A runny batter ensures the rotis are spread thinly and cook inside out without burning.

Enjoy with your tea as breakfast or some yogurt and any side dish of your choice as a complete meal.

Ingredients 

  • 3 cups gram flour
  • Handful fresh baby spinach, roughly chopped
  • 1tsp cumin seeds or carom seeds
  • 1/2 tsp garlic granules
  • 1/4 tsp ground ginger
  • 1tsp crushed red chilli
  • Pinch of turmeric
  • Salt as needed
  • 2.5 – 3 cups water (enough to make a runny batter)

Method

  1. Mix all the ingredients to make a runny batter.
  2. Gently heat a tava or wide shallow frying pan. Spray with oil – to ensure the roti does not stick.
  3. Pour enough mixture to fill the base of the tava or pan in a thin layer.
  4. Cook over a low heat until the mixture has set – about 6-7 mins.
  5. Flip the roti with a slotted spoon and cook the other side until completely cooked – another 5-6 mins.
  6. Repeat steps 2-6 until all the mixture has been used.

Note: The number of rotis this recipe yields will depend on the size of your pan. I used a pan with a 21cm wide base and made 4 rotis.

Mattar Pulao (Peas Pilau)

Prep Time: 10 mins
Cooking Time: 35 mins
Serves: 4


IngredientsMattar Pulao

  • 2 cups Basmati Rice
  • 1/2 cup frozen peas
  • 4 tbsp vegetable oil
  • 1 medium onion, finely sliced
  • 2 cloves garlic, minced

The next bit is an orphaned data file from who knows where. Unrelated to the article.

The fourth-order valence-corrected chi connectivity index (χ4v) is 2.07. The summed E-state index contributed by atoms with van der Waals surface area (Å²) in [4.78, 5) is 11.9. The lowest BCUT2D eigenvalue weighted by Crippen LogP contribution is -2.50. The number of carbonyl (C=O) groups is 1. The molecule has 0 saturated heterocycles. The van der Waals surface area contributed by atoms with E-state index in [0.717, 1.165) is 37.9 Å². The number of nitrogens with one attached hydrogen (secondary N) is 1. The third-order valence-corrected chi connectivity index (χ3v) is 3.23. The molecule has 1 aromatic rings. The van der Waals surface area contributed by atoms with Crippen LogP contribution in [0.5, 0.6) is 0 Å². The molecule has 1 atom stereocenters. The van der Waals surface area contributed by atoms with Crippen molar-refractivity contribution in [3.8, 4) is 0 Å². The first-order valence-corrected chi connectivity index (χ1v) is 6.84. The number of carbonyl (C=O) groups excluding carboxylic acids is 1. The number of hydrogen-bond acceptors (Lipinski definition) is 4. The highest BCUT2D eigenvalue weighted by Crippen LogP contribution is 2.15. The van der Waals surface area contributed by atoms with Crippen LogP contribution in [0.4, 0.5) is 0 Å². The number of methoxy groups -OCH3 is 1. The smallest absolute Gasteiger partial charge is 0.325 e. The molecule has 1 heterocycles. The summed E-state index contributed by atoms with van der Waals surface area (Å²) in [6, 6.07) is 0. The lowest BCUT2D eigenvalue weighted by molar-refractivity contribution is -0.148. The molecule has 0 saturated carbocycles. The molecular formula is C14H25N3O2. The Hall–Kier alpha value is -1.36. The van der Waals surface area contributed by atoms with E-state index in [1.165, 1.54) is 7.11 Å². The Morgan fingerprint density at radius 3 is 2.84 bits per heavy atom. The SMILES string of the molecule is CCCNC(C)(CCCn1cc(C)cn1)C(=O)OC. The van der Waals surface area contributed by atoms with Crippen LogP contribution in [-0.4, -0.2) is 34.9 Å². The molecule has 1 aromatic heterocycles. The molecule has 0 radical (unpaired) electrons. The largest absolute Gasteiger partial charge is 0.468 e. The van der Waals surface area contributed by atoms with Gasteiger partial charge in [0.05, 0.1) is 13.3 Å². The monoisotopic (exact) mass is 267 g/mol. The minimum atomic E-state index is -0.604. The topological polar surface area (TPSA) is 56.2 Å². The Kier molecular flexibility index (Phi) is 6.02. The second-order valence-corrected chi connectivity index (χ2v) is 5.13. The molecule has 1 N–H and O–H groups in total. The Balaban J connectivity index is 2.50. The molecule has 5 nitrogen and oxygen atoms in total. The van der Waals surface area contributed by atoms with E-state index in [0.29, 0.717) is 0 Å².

• 1″ root ginger, minced
  • 1 bay leaf
  • 1″ stick cinnamon
  • 1 tsp cumin seeds
  • 3 cups hot water
  • salt to taste

How to cook

  1. Rinse the rise and drain thoroughly. Set aside.
  2. Heat the oil over a medium flame and the cook the onions until softened and only slightly browned.
  3. Add the bay leaf, cinnamon and cumin seeds; allow the seeds to change colour.
  4. Add the garlic and ginger and saute for 2 mins or until slightly browned.
  5. Stir in the peas and cook for 3-4 mins.
  6. Add the rice and stir fry for 20-30 secs.
  7. Add the water with the salt and bring to boil.
  8. Seal the pan with foil and cover with the lid and cook on low heat for 25 mins (use a heat diffuser beneath the pan if it is not a non-stick pan).
  9. Remove from the heat and allow to settle for 5 mins before serving.

Chasing away the wintry blues

I had promised myself an early night, but instead, I found myself writing up recipes for this week’s advanced class and then landing here. Oh well, so much for catching up on sleep…

With the chilly weather and uninspiring November rain settling in, we look for pleasure in creature comforts, being the forever wanting mortals that we are. I pictured myself curling up on my cosy, worn out 12-year-old  sofa in the conservatory, sipping a cup of freshly brewed Indian Chai, watching the rain wash out my back garden. Now add to that some hot ‘n’ spicy veggie samosas, sweet onion bhajis or garma garam (steaming hot) pakoras and  you are transported to the heavenly planes.

Chai_and_indian_snacks

A lovely lady who joined my cookery classes earlier this summer has moved onto my advanced course. We have been through several dishes, some of which have been challenging and some rather elaborate. This week’s class where we are making the rather delectable Kashmiri Chai and traditional Indian snacks is a much anticipated one and well timed I would say. A perfect antidote for the Winter blues.